If you are still feeling nervous about bar exam results, you are not alone! So many bar exam takers (that I have never met!) email me each administration and reserve their spots for private tutoring or a course or an appeal – because they are sure they failed. They say they have a “sick feeling” they can’t get rid of. They dream they failed. They know that they missed it because the MBE was impossible and they are certain they messed up some essay questions. Yet, many of these students (to their surprise!) end up passing! How can they be so certain they failed and yet then pass?
There are a few reasons for this:
First, feelings frequently do not correlate with results. In many cases, feeling nervous is actually a good sign because it shows you probably spotted a lot of the difficult issues!! (Students who walk out of the bar exam who say they are “sure they passed” make me much more nervous than students who are nervous that they failed.) The fact that you recognized the difficult issues that you were presented with says a lot.
Second, when you walk out of the exam, you tend to walk about thinking about the questions you didn’t know the answer to. Nobody walks out thinking, “I’m so happy I nailed that battery question!” Instead, you walk out thinking “What the hell was that civ pro question about?” It is human nature to remember the questions you didn’t know rather than the ones you did know. (Even for the essays, my students spend 90% of their time talking to me about one essay question they didn’t know the answer to rather than the fourteen questions they did know the answer to!) This feeling is especially exaggerated if you leave time at the end to revisit questions you were unsure of. Mulling over these questions that you answered incorrectly (or think you answered incorrectly) only exaggerates this feeling of nervousness.
Third, you may also feel nervous if you ask about (or involuntarily overhear) the responses that other students say they wrote for an essay question. The only advice I can give you is: Don’t listen to what other people wrote. Half of them will be super confident about their answers (and dead wrong!). Even if you did answer an essay question incorrectly, you may not have scored that low anyway (especially if it was a hard question!) Graders seem to naturally be slightly more generous with points when everyone gets a question wrong.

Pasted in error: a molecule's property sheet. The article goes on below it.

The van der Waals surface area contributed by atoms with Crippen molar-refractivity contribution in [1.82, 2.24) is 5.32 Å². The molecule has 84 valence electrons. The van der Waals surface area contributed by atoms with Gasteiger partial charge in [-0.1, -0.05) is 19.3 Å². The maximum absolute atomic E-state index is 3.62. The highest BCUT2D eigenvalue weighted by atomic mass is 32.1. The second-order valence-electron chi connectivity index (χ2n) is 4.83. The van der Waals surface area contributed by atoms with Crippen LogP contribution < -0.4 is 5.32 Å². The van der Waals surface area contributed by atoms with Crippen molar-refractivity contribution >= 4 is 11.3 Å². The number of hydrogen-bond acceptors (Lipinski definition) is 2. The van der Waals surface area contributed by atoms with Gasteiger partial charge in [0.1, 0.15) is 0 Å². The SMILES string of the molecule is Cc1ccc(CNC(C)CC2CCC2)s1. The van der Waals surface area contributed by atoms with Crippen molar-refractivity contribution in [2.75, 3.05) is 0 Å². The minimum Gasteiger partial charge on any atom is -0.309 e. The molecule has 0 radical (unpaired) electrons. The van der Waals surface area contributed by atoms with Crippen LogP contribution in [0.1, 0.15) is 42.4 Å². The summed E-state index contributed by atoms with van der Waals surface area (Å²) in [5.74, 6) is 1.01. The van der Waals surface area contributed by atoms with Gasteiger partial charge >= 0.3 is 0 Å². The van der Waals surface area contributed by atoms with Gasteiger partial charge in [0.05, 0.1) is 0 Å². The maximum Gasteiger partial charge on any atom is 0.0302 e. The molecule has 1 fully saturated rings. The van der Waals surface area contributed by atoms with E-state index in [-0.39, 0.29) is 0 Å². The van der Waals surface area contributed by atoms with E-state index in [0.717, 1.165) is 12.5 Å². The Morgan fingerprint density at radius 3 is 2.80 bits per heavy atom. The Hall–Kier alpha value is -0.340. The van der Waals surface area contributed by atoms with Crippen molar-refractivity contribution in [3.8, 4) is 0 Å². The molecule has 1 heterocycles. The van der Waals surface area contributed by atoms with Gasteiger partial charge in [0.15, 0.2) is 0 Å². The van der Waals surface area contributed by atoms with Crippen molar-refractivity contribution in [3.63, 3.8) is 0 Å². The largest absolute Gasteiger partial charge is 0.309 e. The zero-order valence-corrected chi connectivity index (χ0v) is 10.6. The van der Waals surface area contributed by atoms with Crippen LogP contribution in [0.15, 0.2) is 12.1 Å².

Fourth, you may have suffered some bar exam mishap — but remember that you are probably not alone. Did you misread a question? Mislabel a subject? Run out of time? This happens to students every single time. I had a student last February who ran out of time on both portions of the essay portion and she was sure she failed (but she ended up with a passing score!). Why? Because she was not alone (people always run out of time)! Whatever mishap you encountered, I can say with some degree of certainty that you are probably not alone. And it may not make or break you. Why not? This brings me to my next point:
Fifth, You do not have to do well to pass. You do not have to have a perfect score. Or an “A”. Or “B”. Or even a “C”. You need (in many states, including Michigan) a score of 135 out of 200 which is a 67.5% or a D+ SCALED. This means they will add points on to everyone’s raw score to achieve this result. (You do not need a raw score of a D+ –you could probably get a D- and as long as it scaled to a D+, you are in luck.)
Lastly, remember your intellect and remember your effort. If you took bar prep seriously and give it your all, you can likely achieve a passing score.
Another thing I recommend doing to get over any nervousness or fear of failing, is to consider that possibility. What if you did fail? Even though it may seem like the worst thing that can happen to you, I find that the fear of failure is often worse than failure itself. It is certainly a burdensome feeling in the beginning, but in the end you come up with a plan, conquer it again, and end up being more resilient and better-versed in the law for it. (We will even help you come up with a plan if you find yourself in that boat–you are not alone!)
We recommend you read this note to those who fail the bar exam even before you get results! We also recommend you come up with a Plan A (if you passed) and a Plan B (if you didn’t pass) and spend your time waiting productively. See this post on the art of waiting for bar exam results for guidance on how to do that. This will help you channel your feelings into something productive, rather than falling prey to this ominous feeling.
If you are still nervous about bar exam results and cannot shake the feeling, read this post a few times, read the note to those who failed the bar exam, write in a journal or do whatever you need to do to help you work through your feelings (rather than avoiding them!), come up with a Plan A and Plan B, and then remind yourself that there is nothing that worrying about bar exam results is going to do for you now. You gave it your all!
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